You're going to see some major works in full soon. This is from one of them called "Finder of Views." Imagine an industry--you don't have to imagine, because you know--where someone creates something at this level--every day--and none of the people--not some; but none--in that industry will let the world see it. The story presently is at 7600 words.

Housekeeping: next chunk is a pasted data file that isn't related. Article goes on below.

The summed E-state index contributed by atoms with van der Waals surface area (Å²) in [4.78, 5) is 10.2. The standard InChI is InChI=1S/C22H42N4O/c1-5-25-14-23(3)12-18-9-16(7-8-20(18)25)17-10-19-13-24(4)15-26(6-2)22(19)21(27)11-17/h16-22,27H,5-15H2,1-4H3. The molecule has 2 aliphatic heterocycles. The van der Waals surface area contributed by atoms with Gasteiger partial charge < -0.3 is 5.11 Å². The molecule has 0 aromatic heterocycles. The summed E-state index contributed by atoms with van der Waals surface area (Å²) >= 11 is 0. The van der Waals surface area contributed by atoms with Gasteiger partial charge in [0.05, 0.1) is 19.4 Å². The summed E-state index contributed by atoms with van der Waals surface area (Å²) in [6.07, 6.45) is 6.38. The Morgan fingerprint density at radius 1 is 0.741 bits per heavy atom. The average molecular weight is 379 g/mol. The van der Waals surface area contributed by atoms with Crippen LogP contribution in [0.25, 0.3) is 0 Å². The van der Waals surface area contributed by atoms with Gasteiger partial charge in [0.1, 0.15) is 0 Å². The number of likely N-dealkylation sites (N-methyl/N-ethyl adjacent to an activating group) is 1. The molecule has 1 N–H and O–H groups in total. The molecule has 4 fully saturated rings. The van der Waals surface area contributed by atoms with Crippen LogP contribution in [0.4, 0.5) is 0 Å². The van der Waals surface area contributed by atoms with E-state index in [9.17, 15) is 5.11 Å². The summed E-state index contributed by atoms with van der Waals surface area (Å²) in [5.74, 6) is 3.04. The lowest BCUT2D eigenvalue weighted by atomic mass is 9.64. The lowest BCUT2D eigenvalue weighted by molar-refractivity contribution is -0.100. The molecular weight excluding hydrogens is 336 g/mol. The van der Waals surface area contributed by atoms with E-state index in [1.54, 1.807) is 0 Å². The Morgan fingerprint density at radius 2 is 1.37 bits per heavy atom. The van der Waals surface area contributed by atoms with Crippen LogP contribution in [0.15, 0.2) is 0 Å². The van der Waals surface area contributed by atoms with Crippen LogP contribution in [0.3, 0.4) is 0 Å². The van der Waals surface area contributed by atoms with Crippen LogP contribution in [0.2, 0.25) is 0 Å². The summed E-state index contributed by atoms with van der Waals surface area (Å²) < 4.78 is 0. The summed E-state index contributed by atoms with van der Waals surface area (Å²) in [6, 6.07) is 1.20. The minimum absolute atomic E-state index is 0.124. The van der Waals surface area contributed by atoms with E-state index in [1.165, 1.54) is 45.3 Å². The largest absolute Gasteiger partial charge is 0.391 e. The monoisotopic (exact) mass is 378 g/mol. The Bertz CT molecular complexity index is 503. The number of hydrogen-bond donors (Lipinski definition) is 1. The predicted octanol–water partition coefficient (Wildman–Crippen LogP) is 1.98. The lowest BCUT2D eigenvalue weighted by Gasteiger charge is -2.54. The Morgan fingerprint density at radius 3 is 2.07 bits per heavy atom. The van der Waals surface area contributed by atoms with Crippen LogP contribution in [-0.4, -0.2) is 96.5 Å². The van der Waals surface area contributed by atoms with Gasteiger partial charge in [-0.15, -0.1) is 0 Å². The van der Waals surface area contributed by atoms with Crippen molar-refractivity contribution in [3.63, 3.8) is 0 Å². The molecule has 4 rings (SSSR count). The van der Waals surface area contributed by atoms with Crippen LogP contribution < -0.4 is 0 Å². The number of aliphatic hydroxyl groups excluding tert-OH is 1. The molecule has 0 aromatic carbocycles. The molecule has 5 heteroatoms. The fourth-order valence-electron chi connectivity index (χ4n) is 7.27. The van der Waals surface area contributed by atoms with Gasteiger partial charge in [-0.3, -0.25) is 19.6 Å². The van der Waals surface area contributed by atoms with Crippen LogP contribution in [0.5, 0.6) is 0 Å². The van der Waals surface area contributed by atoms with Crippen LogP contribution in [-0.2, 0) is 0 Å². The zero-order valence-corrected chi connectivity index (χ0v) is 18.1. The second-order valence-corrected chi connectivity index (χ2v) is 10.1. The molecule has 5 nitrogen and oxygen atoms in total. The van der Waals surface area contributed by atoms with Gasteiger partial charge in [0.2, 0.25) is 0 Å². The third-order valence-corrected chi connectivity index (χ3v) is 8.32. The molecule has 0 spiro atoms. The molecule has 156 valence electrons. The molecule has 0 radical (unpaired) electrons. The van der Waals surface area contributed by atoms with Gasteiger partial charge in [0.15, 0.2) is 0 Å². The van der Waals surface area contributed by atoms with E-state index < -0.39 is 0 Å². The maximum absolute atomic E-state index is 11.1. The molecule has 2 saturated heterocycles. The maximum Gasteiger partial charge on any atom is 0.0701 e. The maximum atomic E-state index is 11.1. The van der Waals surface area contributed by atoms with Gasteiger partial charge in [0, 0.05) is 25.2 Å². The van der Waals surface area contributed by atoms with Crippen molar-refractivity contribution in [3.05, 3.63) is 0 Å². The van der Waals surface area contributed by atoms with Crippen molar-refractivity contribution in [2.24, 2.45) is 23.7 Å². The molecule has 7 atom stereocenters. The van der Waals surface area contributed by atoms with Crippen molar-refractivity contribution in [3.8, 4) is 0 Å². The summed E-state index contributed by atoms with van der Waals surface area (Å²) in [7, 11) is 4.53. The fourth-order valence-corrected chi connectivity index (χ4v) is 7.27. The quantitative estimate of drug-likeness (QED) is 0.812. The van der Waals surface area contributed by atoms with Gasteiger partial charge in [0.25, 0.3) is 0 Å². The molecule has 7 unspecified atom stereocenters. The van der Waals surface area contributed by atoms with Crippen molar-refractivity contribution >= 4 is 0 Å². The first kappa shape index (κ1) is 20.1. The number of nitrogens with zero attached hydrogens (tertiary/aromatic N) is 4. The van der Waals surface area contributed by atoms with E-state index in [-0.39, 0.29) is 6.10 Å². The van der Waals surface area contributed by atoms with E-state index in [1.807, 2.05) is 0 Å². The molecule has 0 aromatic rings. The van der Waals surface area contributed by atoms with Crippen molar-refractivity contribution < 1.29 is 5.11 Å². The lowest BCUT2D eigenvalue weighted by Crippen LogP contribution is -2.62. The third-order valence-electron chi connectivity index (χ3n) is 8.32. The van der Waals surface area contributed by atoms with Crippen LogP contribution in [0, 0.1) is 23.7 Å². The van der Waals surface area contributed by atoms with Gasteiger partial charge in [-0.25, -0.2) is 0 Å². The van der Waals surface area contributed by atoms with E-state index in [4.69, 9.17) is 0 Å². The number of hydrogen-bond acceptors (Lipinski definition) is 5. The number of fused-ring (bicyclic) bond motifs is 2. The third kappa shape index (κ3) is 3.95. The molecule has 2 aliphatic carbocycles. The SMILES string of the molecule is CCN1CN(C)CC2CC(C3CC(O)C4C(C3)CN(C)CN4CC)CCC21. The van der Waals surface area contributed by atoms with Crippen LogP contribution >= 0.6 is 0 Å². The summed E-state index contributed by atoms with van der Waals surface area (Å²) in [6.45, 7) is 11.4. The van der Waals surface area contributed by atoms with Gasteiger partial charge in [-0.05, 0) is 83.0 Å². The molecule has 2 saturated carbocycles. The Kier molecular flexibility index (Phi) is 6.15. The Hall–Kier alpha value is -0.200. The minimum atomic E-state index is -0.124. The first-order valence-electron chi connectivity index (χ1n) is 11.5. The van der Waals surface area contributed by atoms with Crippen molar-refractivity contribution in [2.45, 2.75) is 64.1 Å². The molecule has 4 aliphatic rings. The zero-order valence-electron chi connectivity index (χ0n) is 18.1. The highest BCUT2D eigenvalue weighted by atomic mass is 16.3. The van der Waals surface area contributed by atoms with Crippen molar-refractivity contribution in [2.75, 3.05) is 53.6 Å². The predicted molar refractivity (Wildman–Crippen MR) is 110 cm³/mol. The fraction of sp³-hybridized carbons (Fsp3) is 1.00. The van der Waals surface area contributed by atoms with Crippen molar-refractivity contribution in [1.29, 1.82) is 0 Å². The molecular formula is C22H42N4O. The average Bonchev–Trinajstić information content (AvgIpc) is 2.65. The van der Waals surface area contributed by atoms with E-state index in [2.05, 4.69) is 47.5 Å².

Often he was on the verge of reaching out to a website to see if they’d put him in touch with a man who was his daughter’s partner in a lot of her movies, which was another word he hated. Partner. The term seemed like one that should only have anything to do with business concerns. Then again, maybe that was the point. He wanted to know what she’d been like near the end that Mason and his wife hadn’t known was the end, or was close to the end. Mason had expected her to rally. She always had. Or it may have been, he reasoned, that he couldn’t face the prospect of what did end up happening. If she spoke of them. If she had some moments of happiness, at least. Or was she just using and dying a little more each day, until the process was complete? And working. Making her movies. “Were you close?” he thought of asking this man with the massive appendage, a man responsible for so much splurging, the foremost rival of one who is the lone finder of views. This ostensible enemy. The vanquisher of purer visions. Confederate in the disassembling of innocence. “The two of you?” Mason would continue, trying to be as clear and least gynecological as possible, hoping that he of the massively demonstrated manliness would understand Mason to mean that he wasn’t talking about the proximity and inside-ness of bodies, but something more, something real, something human. A different, shared interiority. And maybe something unlike what Mason used to think he had with this person the two of them had in common. He hoped the answer was yes so much so that he couldn’t handle finding out if the answer was really no. Either way, he was seared. The pain had burned him such that he could all but reach into calcined gashes in his flesh and pick out flakes of burnt skin, which he figured he’d have a curious habit of eating, of feeding himself to himself, in order that he might disappear faster. So he delayed in reaching out to the studio and talking to this man, thinking that tomorrow would be the day, he’d do it then. He might even try to offer comfort to this other human, were it necessary. He’d want this person to feel the loss, too, so that he could try and think his daughter found some moments of what maybe no one else could provide, and worst of all, that Mason had not provided. The partner in so many of the movies might say, “I am so sorry for your loss.” He’d rise to the occasion. Work was work. Let’s leave that out of this. She was a great girl. I mean, woman, the partner might say, this man whose ejaculate Mason knew better than his own in its color and consistency. Mason would ask if she was ever happy, if she’d said anything about her future, her plans. Did she have any? Was she resigned? She was fighting, wasn’t she? By which he would really mean, tell me she wasn’t alone, even if all she had was you. And if she ever talked about what she used to love, and maybe still did. Had. If they ever went out to eat together. She always loved milkshakes. Were there any of those? Did you ever watch her drink a strawberry milkshake with stunning and improbable rapidity given her size? That was when it occurred to Mason that maybe it would have been a little easier if she hadn’t been quite so small and he was overtaken by new horror that seemed to add to all of the burnt parts of him that he’d never be able to ingest and therefore reduce. He was going to have to live until he didn’t. There was nothing his mouth could do about it. Just as he couldn’t enter any words into any contact form. They rendered him his own kind of impotent. The possessor of a flaccid soul. Phrases came to him like “Just give me a second, I’ve had too much to drink,” remembered conversations from drunken college days, and then Mason would look down at the glass of alcohol on the table next to his laptop and note that it had been emptied already. That was so fast. He felt like apologizing, but to whom? He was alone. Completely isolated. Gone in the ways that fundamentally, theoretically, or sometimes just in instances of emergency, knit human to human, and each to the living, three-dimensional world. His options were limited. The air. The earth. The corners of this upstairs theoretical office that he couldn’t conceive of using for office work again, though obviously he lied to his wife about why he was here. Deadlines, he’d say. Not, I am a finder of views, don’t you understand, the only one there has ever been or will ever be? At least my race ends with me. If you want to find a positive in it. Another defense mechanism joke for that which there was no defense. Apologize to his wife for the stealth and his one-man destruction of what was sacred and decent. And to the child. Her memory. Her ghost. Her presence. The hairs of her head that still had to be somewhere in the house and would be for a long time. Her bobbing image. But that also made him an active participant again, in on the mix of that which was well and demonstrably underway, and a word like “backshots” overran his brain and reheated his wounds. And thus would Mason realize again, for the latest time, which each time felt simultaneously like the rupturing and reinforcing of a necessary, protective veil, that he’d never send the email to the production companies or any of the websites. He had to preserve his hope that his daughter had found some form of real connection with someone, anyone, even this splurger of cock, when Mason himself had been unable to provide what she needed.